How would you like to own your home outright?
What would it feel like to never make a mortgage payment ever again?
For our Mortgage Freedom series, we're interviewing Colin Murphy who eliminated his mortgage in less than five years. Colin is a father, a husband, and a Chicago native. He's going to let us peek inside and see how he made this monumental feat happen.
Andy Hill: When did you decide that you wanted to pay off your mortgage?
Colin Murphy: Well, probably the day we signed the mortgage paperwork! We were the standard family that moved from one house to a little bit bigger one. It was looking at those numbers on the paper and actually saying, “30 years?! I mean, what's life going to be like in 30 years?”
Shortly after that ink dried, we were convinced that this was going to become a goal of ours.
How did your wife feel about paying off the mortgage?
Well, she was kind of deferring to me on the financial stuff … strengths and weaknesses of each couple. But we were only married a couple of years when we bought the house that we're in now.
While we were both working together towards our financial goals, we didn't really have the express talks at that point of what exactly we want to do with our money. We were both working and we weren't having checks bounce or anything like that. We just figured life was on autopilot and that was okay.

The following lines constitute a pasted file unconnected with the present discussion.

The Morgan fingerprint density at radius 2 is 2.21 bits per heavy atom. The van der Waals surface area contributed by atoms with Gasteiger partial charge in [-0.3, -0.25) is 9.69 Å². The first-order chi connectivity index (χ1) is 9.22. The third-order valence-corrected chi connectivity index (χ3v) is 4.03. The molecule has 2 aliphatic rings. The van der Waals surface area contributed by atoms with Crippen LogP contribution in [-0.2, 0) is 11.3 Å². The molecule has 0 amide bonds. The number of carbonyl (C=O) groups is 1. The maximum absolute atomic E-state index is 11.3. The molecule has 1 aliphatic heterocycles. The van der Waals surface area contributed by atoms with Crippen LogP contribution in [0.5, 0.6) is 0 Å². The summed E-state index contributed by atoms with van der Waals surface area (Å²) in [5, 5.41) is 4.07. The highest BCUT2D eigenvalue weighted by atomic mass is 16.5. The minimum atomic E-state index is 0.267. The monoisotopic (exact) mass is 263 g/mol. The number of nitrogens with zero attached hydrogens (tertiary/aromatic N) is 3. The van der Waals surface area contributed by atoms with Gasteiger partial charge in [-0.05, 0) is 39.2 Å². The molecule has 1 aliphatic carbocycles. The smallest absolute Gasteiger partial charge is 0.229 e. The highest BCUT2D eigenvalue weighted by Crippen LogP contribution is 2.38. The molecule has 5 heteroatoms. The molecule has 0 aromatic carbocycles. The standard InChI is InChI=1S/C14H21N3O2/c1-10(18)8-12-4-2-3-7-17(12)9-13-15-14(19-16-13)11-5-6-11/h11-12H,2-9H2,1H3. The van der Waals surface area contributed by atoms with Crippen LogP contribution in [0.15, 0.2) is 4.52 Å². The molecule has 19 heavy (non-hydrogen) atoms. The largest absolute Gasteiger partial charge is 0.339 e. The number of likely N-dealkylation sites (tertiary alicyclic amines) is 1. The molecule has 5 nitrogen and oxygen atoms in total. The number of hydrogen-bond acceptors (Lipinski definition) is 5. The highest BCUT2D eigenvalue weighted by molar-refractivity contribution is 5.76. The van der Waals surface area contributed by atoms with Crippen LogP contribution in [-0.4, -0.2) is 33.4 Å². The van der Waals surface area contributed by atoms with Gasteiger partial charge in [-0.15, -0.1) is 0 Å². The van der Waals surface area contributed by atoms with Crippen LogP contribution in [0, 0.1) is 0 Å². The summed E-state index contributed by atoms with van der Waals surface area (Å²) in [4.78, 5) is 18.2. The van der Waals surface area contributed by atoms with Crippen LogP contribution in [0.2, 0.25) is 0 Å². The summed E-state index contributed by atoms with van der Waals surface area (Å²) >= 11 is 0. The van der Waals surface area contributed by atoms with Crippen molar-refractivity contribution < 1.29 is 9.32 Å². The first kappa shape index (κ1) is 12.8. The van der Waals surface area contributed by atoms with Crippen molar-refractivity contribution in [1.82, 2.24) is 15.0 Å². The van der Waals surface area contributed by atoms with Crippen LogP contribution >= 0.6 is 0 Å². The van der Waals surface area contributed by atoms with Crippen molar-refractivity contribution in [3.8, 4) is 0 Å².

It really wasn't until after we were in the house that we realized the gravity of what we had done. That's when we really started having these talks about paying off the mortgage early.
Did you guys have any debt before you started this mortgage pay down process?
A little bit.
As I mentioned, we were in a small townhouse before and my wife had a little bit of student loan debt (about $15,000, not outrageous). And then we both had cars. Not fancy cars, but cars that required monthly checks. But we were fortunate that we didn't have credit card debt. We didn't have any sort of medical debt or anything.
So we didn't have a lot of big pitfalls. But we still had those nagging bills every month that were kind of hurting us.
What did you to get rid of those student loans and the other debt?
Like you and many others out there, I kind of stumbled into all this through Dave Ramsey. It was literally YouTube videos. It was being bored in the middle of the night. I work odd hours and finding these people that were screaming and celebrating and all this stuff, and it took me a little bit to come around.
I mean, I got to be honest. It seemed a little bit odd at first. But again, we were both working, and when you don't have creditors knocking on the door, you just kind of figure everything is okay even though you don't really have a purpose.
We started talking when we were in our old house like, “Hey! Let's get the cars paid off. Let's get the student loans paid off.” And honestly, we didn't really have a reason why we wanted to pay off our debt. I figured there are thousands of people doing this. There's got to be some sort of freedom that I'm missing.